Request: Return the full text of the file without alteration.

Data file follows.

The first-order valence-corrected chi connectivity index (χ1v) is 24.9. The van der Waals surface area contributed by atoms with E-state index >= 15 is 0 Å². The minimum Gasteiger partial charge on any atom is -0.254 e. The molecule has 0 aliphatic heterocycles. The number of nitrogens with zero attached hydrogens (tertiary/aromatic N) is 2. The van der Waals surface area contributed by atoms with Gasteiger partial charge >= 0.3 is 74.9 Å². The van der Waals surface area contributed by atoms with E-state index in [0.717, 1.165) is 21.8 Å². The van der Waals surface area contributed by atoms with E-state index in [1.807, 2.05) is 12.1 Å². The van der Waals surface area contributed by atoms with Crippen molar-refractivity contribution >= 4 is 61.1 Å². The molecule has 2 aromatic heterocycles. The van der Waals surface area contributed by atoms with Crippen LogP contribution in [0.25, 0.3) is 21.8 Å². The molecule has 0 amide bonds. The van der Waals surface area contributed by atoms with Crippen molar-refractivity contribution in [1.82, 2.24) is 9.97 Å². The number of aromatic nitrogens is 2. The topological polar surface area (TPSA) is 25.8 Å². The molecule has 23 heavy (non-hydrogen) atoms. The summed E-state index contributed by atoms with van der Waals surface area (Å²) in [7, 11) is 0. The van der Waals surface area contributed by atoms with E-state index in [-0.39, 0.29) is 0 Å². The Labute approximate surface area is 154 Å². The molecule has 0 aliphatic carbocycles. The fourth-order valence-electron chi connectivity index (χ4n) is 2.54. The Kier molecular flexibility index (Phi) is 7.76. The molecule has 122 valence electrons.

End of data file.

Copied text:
The first-order valence-corrected chi connectivity index (χ1v) is 24.9. The van der Waals surface area contributed by atoms with E-state index >= 15 is 0 Å². The minimum Gasteiger partial charge on any atom is -0.254 e. The molecule has 0 aliphatic heterocycles. The number of nitrogens with zero attached hydrogens (tertiary/aromatic N) is 2. The van der Waals surface area contributed by atoms with Gasteiger partial charge >= 0.3 is 74.9 Å². The van der Waals surface area contributed by atoms with E-state index in [0.717, 1.165) is 21.8 Å². The van der Waals surface area contributed by atoms with E-state index in [1.807, 2.05) is 12.1 Å². The van der Waals surface area contributed by atoms with Crippen molar-refractivity contribution >= 4 is 61.1 Å². The molecule has 2 aromatic heterocycles. The van der Waals surface area contributed by atoms with Crippen LogP contribution in [0.25, 0.3) is 21.8 Å². The molecule has 0 amide bonds. The van der Waals surface area contributed by atoms with Crippen molar-refractivity contribution in [1.82, 2.24) is 9.97 Å². The number of aromatic nitrogens is 2. The topological polar surface area (TPSA) is 25.8 Å². The molecule has 23 heavy (non-hydrogen) atoms. The summed E-state index contributed by atoms with van der Waals surface area (Å²) in [7, 11) is 0. The van der Waals surface area contributed by atoms with E-state index in [-0.39, 0.29) is 0 Å². The Labute approximate surface area is 154 Å². The molecule has 0 aliphatic carbocycles. The fourth-order valence-electron chi connectivity index (χ4n) is 2.54. The Kier molecular flexibility index (Phi) is 7.76. The molecule has 122 valence electrons.